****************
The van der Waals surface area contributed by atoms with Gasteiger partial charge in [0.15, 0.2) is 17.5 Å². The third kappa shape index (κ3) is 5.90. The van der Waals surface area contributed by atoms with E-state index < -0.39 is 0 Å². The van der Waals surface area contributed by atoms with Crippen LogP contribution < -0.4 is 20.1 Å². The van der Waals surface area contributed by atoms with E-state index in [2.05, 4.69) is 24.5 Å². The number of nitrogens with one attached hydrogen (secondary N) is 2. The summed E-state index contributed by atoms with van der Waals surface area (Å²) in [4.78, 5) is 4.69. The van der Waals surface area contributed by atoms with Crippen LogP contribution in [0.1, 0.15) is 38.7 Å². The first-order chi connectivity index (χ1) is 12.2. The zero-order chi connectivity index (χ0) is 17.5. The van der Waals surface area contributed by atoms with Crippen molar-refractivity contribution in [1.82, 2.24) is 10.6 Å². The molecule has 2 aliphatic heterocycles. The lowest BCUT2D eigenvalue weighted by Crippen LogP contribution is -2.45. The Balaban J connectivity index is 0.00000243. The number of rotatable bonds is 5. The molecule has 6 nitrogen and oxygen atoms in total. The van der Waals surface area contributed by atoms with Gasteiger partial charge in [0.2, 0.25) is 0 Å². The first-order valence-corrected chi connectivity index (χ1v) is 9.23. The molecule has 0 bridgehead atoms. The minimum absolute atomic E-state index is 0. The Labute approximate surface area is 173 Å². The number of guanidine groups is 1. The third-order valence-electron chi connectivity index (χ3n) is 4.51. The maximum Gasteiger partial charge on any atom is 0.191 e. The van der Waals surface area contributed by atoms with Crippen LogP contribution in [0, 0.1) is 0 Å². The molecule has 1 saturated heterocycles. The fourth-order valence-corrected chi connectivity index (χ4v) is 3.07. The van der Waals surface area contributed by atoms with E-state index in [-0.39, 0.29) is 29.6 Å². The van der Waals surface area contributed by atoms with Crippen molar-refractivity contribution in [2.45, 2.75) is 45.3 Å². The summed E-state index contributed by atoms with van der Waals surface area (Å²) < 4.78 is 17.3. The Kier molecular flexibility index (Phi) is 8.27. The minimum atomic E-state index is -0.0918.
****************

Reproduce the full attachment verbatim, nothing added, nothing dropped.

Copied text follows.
The van der Waals surface area contributed by atoms with Gasteiger partial charge in [0.15, 0.2) is 17.5 Å². The third kappa shape index (κ3) is 5.90. The van der Waals surface area contributed by atoms with E-state index < -0.39 is 0 Å². The van der Waals surface area contributed by atoms with Crippen LogP contribution < -0.4 is 20.1 Å². The van der Waals surface area contributed by atoms with E-state index in [2.05, 4.69) is 24.5 Å². The number of nitrogens with one attached hydrogen (secondary N) is 2. The summed E-state index contributed by atoms with van der Waals surface area (Å²) in [4.78, 5) is 4.69. The van der Waals surface area contributed by atoms with Crippen LogP contribution in [0.1, 0.15) is 38.7 Å². The first-order chi connectivity index (χ1) is 12.2. The zero-order chi connectivity index (χ0) is 17.5. The van der Waals surface area contributed by atoms with Crippen molar-refractivity contribution in [1.82, 2.24) is 10.6 Å². The molecule has 2 aliphatic heterocycles. The lowest BCUT2D eigenvalue weighted by Crippen LogP contribution is -2.45. The Balaban J connectivity index is 0.00000243. The number of rotatable bonds is 5. The molecule has 6 nitrogen and oxygen atoms in total. The van der Waals surface area contributed by atoms with Gasteiger partial charge in [0.2, 0.25) is 0 Å². The first-order valence-corrected chi connectivity index (χ1v) is 9.23. The molecule has 0 bridgehead atoms. The minimum absolute atomic E-state index is 0. The Labute approximate surface area is 173 Å². The number of guanidine groups is 1. The third-order valence-electron chi connectivity index (χ3n) is 4.51. The maximum Gasteiger partial charge on any atom is 0.191 e. The van der Waals surface area contributed by atoms with Crippen LogP contribution in [0, 0.1) is 0 Å². The molecule has 1 saturated heterocycles. The fourth-order valence-corrected chi connectivity index (χ4v) is 3.07. The van der Waals surface area contributed by atoms with E-state index in [-0.39, 0.29) is 29.6 Å². The van der Waals surface area contributed by atoms with Crippen molar-refractivity contribution in [2.45, 2.75) is 45.3 Å². The summed E-state index contributed by atoms with van der Waals surface area (Å²) < 4.78 is 17.3. The Kier molecular flexibility index (Phi) is 8.27. The minimum atomic E-state index is -0.0918.